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Note: Many topics at this site are reduced versions of the text in "The Encyclopedia of Networking and Telecommunications." Search results will not be as extensive as a search of the book's CD-ROM.

ALOHA is a system for coordinating and arbitrating access to a shared communication channel. It was developed in the 1970s at the University of Hawaii. The original system used terrestrial radio broadcasting, but the system has been implemented in satellite communication systems.

A shared communication system like ALOHA requires a method of handling collisions that occur when two or more systems attempt to transmit on the channel at the same time. In the ALOHA system, a node transmits whenever data is available to send. If another node transmits at the same time, a collision occurs, and the frames that were transmitted are lost. However, a node can listen to broadcasts on the medium, even its own, and determine whether the frames were transmitted.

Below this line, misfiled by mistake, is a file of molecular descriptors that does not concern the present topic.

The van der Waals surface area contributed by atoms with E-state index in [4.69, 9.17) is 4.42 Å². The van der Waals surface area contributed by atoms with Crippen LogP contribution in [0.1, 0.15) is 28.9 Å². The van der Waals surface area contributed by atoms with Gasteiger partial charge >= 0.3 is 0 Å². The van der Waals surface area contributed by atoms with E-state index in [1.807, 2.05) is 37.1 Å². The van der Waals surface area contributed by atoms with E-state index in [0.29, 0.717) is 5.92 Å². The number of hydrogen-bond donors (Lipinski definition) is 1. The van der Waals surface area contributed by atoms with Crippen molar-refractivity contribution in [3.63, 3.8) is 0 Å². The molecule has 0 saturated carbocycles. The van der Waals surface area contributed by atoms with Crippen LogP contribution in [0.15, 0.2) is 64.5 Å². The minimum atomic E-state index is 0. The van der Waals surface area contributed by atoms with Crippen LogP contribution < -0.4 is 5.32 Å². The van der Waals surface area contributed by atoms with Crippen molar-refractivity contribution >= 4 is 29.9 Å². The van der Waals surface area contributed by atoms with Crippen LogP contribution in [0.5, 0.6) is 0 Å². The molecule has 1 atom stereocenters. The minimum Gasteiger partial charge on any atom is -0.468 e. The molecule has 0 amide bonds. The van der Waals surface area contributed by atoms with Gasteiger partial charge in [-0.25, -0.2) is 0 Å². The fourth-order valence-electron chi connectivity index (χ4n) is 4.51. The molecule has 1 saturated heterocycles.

This technique is simple and elegant, but another method called slotted ALOHA was devised in 1972 to double the capacity. In the slotted scheme, distinct time slots are created in which systems can transmit a single frame. One node  emits a signal at the start of each slot to let all other nodes know when the slot is available. By aligning frames on slots, overlaps in the transmissions are reduced. However, nodes must wait a fraction of a second for the beginning of a time slot before they can transmit. Also, data may be lost if nodes contend for the same slot. However, tests have shown that slotted ALOHA has a performance advantage.

One of the interesting things about ALOHA is that it inspired Robert Metcalfe in his design of Ethernet in 1972-1973 as discussed under "Ethernet."

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